18. Bariatric Surgery in Women: A Boon Needs Special Care During Pregnancy

    OpenAIRE

    Kumari, Archana; Nigam, Aruna

    2015-01-01

    Obesity is one of the leading causes of health related disorder and has reached epidemic proportions not only in developed nations but also in developing countries like India. Bariatric surgery has become a popular alternative for obese women planning pregnancy. A multidisciplinary approach involving the obstetrician, the bariatric surgeon and the nutritionist is required to manage pregnancy following bariatric surgery. Early consultation should be done to determine baseline nutritional statu...

  19. Bariatric Surgery in Women: A Boon Needs Special Care During Pregnancy.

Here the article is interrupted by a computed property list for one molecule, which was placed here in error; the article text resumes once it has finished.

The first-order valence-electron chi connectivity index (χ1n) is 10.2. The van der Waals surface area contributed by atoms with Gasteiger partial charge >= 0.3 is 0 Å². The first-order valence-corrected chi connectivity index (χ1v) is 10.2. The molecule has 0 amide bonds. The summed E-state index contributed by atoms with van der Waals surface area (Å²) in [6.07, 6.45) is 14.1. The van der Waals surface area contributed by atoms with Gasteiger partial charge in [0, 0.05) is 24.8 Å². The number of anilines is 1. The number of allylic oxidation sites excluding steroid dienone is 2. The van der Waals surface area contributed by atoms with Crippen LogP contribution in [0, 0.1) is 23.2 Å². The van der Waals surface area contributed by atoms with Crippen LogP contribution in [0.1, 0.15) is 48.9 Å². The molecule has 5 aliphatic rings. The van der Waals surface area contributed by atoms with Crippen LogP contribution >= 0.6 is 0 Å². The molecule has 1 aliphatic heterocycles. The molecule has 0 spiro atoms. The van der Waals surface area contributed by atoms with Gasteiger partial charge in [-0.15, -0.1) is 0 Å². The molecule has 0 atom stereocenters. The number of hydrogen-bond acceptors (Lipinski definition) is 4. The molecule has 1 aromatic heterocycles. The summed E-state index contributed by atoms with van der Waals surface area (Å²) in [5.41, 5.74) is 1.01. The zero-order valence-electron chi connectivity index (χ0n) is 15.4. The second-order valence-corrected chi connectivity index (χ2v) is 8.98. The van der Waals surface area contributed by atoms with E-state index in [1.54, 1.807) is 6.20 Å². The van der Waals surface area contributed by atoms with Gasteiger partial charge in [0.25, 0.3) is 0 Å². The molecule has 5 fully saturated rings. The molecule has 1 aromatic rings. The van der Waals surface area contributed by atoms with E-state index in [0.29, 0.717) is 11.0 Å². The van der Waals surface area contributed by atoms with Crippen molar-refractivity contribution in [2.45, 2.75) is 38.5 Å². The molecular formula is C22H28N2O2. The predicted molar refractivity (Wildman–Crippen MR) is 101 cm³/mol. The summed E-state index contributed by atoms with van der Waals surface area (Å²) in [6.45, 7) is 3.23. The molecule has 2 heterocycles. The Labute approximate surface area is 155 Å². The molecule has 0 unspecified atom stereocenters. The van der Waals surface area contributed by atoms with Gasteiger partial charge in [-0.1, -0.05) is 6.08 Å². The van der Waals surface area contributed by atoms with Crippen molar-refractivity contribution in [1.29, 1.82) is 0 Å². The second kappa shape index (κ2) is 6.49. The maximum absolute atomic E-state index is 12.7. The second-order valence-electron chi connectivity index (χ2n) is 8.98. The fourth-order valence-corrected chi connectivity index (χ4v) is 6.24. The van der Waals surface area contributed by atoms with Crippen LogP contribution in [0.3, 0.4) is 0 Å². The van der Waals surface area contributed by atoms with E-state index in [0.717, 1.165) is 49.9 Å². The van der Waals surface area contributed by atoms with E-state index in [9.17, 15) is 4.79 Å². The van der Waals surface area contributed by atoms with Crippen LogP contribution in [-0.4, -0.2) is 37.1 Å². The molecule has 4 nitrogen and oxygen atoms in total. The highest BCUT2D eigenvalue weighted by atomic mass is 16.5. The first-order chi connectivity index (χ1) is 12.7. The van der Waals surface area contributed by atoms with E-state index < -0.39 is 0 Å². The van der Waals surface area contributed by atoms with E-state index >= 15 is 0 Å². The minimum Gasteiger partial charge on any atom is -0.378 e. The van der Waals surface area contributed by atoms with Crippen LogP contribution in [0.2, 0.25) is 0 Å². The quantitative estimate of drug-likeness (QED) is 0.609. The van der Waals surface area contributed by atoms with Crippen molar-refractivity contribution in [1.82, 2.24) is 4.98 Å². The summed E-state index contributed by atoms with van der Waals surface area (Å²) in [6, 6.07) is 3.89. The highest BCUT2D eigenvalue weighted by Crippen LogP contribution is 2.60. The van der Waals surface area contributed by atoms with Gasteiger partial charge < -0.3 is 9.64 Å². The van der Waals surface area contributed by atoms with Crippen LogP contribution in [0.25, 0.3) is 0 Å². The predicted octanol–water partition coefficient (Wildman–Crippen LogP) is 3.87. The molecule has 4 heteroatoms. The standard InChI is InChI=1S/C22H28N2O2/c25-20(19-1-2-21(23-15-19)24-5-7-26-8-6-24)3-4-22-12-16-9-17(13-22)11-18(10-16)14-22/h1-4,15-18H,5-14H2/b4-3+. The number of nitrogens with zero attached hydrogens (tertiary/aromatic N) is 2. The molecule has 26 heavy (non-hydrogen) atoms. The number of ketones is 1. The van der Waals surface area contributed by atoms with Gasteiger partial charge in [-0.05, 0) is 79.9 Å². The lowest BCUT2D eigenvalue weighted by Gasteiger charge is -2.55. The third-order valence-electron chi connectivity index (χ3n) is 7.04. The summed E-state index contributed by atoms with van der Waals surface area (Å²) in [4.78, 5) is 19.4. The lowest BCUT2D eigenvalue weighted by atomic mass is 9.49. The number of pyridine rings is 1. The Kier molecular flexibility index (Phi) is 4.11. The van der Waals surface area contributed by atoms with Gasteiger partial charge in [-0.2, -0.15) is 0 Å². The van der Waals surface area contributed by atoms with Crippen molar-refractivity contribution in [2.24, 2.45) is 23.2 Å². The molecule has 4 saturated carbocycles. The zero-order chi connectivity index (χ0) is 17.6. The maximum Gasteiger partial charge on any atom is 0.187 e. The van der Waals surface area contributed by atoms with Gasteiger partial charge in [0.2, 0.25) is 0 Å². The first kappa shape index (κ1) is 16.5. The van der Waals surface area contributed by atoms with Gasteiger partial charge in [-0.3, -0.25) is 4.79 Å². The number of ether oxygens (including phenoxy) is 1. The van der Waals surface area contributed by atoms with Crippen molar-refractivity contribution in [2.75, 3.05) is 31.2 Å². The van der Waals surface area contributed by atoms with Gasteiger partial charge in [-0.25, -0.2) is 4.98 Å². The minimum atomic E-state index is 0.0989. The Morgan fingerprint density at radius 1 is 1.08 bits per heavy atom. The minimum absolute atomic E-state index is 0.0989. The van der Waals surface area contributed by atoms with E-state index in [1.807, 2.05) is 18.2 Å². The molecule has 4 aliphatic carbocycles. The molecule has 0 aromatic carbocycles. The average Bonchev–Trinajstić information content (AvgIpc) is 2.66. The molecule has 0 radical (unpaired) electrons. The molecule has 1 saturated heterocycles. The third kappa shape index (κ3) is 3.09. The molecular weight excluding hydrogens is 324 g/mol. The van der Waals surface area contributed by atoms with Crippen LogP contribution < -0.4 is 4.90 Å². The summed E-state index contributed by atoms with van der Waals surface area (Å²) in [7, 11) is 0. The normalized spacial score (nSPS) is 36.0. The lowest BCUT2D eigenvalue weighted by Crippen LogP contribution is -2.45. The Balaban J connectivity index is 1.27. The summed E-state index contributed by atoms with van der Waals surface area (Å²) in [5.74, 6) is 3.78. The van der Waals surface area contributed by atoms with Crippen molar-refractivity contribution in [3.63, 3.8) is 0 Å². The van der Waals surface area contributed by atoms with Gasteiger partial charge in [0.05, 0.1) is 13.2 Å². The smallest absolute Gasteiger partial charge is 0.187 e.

Science.gov (United States)

    Kumari, Archana; Nigam, Aruna

    2015-11-01

    Obesity is one of the leading causes of health related disorder and has reached epidemic proportions not only in developed nations but also in developing countries like India. Bariatric surgery has become a popular alternative for obese women planning pregnancy. A multidisciplinary approach involving the obstetrician, the bariatric surgeon and the nutritionist is required to manage pregnancy following bariatric surgery. Early consultation should be done to determine baseline nutritional status and the importance of regular check-ups must be explained. Nutritional supplementation should be tailored to the patient's status and the type of bariatric surgery performed. PMID:26672514

  20. The Night Eating Syndrome (NES) in Bariatric Surgery Patients.

    Science.gov (United States)

    de Zwaan, Martina; Marschollek, Michael; Allison, Kelly C

    2015-11-01